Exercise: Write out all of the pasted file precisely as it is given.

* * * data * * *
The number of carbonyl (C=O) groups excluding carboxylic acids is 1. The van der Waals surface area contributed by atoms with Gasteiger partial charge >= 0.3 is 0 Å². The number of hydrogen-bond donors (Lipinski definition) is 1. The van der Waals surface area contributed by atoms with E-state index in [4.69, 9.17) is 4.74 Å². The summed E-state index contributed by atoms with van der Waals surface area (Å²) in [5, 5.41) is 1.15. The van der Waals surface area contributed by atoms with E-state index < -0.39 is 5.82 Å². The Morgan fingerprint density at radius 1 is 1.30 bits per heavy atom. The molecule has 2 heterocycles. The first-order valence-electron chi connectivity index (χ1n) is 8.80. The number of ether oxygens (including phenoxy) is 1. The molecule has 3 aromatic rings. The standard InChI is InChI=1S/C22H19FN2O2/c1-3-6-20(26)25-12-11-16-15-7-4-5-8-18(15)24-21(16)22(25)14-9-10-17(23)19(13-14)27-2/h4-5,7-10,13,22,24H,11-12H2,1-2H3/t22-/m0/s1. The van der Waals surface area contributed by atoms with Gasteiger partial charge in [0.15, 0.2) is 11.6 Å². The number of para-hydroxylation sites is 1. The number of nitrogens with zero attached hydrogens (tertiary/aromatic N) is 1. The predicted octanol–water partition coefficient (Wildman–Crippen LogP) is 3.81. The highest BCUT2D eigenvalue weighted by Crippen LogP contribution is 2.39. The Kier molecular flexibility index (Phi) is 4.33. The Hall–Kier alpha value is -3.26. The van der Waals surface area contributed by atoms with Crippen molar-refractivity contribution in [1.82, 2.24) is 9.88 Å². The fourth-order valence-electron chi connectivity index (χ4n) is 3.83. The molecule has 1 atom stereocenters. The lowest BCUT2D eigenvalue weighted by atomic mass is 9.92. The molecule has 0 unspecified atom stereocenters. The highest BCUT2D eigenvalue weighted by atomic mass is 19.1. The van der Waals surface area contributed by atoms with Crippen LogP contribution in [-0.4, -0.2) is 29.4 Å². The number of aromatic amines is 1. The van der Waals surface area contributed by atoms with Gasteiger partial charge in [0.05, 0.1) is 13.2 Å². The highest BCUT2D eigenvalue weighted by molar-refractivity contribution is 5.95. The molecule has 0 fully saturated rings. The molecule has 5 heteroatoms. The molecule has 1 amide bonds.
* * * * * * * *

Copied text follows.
The number of carbonyl (C=O) groups excluding carboxylic acids is 1. The van der Waals surface area contributed by atoms with Gasteiger partial charge >= 0.3 is 0 Å². The number of hydrogen-bond donors (Lipinski definition) is 1. The van der Waals surface area contributed by atoms with E-state index in [4.69, 9.17) is 4.74 Å². The summed E-state index contributed by atoms with van der Waals surface area (Å²) in [5, 5.41) is 1.15. The van der Waals surface area contributed by atoms with E-state index < -0.39 is 5.82 Å². The Morgan fingerprint density at radius 1 is 1.30 bits per heavy atom. The molecule has 2 heterocycles. The first-order valence-electron chi connectivity index (χ1n) is 8.80. The number of ether oxygens (including phenoxy) is 1. The molecule has 3 aromatic rings. The standard InChI is InChI=1S/C22H19FN2O2/c1-3-6-20(26)25-12-11-16-15-7-4-5-8-18(15)24-21(16)22(25)14-9-10-17(23)19(13-14)27-2/h4-5,7-10,13,22,24H,11-12H2,1-2H3/t22-/m0/s1. The van der Waals surface area contributed by atoms with Gasteiger partial charge in [0.15, 0.2) is 11.6 Å². The number of para-hydroxylation sites is 1. The number of nitrogens with zero attached hydrogens (tertiary/aromatic N) is 1. The predicted octanol–water partition coefficient (Wildman–Crippen LogP) is 3.81. The highest BCUT2D eigenvalue weighted by Crippen LogP contribution is 2.39. The Kier molecular flexibility index (Phi) is 4.33. The Hall–Kier alpha value is -3.26. The van der Waals surface area contributed by atoms with Crippen molar-refractivity contribution in [1.82, 2.24) is 9.88 Å². The fourth-order valence-electron chi connectivity index (χ4n) is 3.83. The molecule has 1 atom stereocenters. The lowest BCUT2D eigenvalue weighted by atomic mass is 9.92. The molecule has 0 unspecified atom stereocenters. The highest BCUT2D eigenvalue weighted by atomic mass is 19.1. The van der Waals surface area contributed by atoms with Crippen LogP contribution in [-0.4, -0.2) is 29.4 Å². The number of aromatic amines is 1. The van der Waals surface area contributed by atoms with Gasteiger partial charge in [0.05, 0.1) is 13.2 Å². The highest BCUT2D eigenvalue weighted by molar-refractivity contribution is 5.95. The molecule has 0 fully saturated rings. The molecule has 5 heteroatoms. The molecule has 1 amide bonds.